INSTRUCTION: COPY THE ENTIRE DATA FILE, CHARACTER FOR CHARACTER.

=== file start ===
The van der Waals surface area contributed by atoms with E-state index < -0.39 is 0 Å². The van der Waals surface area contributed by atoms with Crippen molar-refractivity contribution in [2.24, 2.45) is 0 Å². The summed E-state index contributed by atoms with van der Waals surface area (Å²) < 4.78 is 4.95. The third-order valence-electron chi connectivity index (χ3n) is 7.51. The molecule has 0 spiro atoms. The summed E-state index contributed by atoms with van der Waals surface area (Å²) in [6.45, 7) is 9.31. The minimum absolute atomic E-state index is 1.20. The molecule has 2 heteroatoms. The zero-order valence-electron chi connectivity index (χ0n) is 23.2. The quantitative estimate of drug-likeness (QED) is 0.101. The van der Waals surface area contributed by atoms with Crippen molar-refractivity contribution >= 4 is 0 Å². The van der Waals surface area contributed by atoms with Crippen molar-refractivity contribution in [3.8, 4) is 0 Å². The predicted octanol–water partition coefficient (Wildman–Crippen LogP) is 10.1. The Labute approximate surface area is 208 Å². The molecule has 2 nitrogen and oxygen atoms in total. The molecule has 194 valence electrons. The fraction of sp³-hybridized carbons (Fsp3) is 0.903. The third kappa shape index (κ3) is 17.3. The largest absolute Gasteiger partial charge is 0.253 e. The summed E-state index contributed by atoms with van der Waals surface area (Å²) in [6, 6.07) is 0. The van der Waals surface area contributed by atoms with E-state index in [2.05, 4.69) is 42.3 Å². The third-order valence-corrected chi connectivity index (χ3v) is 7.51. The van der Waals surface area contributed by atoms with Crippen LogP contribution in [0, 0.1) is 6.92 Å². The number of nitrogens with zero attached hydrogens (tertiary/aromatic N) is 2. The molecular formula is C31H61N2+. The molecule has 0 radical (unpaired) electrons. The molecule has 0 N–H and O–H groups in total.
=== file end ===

The van der Waals surface area contributed by atoms with E-state index < -0.39 is 0 Å². The van der Waals surface area contributed by atoms with Crippen molar-refractivity contribution in [2.24, 2.45) is 0 Å². The summed E-state index contributed by atoms with van der Waals surface area (Å²) < 4.78 is 4.95. The third-order valence-electron chi connectivity index (χ3n) is 7.51. The molecule has 0 spiro atoms. The summed E-state index contributed by atoms with van der Waals surface area (Å²) in [6.45, 7) is 9.31. The minimum absolute atomic E-state index is 1.20. The molecule has 2 heteroatoms. The zero-order valence-electron chi connectivity index (χ0n) is 23.2. The quantitative estimate of drug-likeness (QED) is 0.101. The van der Waals surface area contributed by atoms with Crippen molar-refractivity contribution >= 4 is 0 Å². The van der Waals surface area contributed by atoms with Crippen molar-refractivity contribution in [3.8, 4) is 0 Å². The predicted octanol–water partition coefficient (Wildman–Crippen LogP) is 10.1. The Labute approximate surface area is 208 Å². The molecule has 2 nitrogen and oxygen atoms in total. The molecule has 194 valence electrons. The fraction of sp³-hybridized carbons (Fsp3) is 0.903. The third kappa shape index (κ3) is 17.3. The largest absolute Gasteiger partial charge is 0.253 e. The summed E-state index contributed by atoms with van der Waals surface area (Å²) in [6, 6.07) is 0. The van der Waals surface area contributed by atoms with E-state index in [2.05, 4.69) is 42.3 Å². The third-order valence-corrected chi connectivity index (χ3v) is 7.51. The van der Waals surface area contributed by atoms with Crippen LogP contribution in [0, 0.1) is 6.92 Å². The number of nitrogens with zero attached hydrogens (tertiary/aromatic N) is 2. The molecular formula is C31H61N2+. The molecule has 0 radical (unpaired) electrons. The molecule has 0 N–H and O–H groups in total.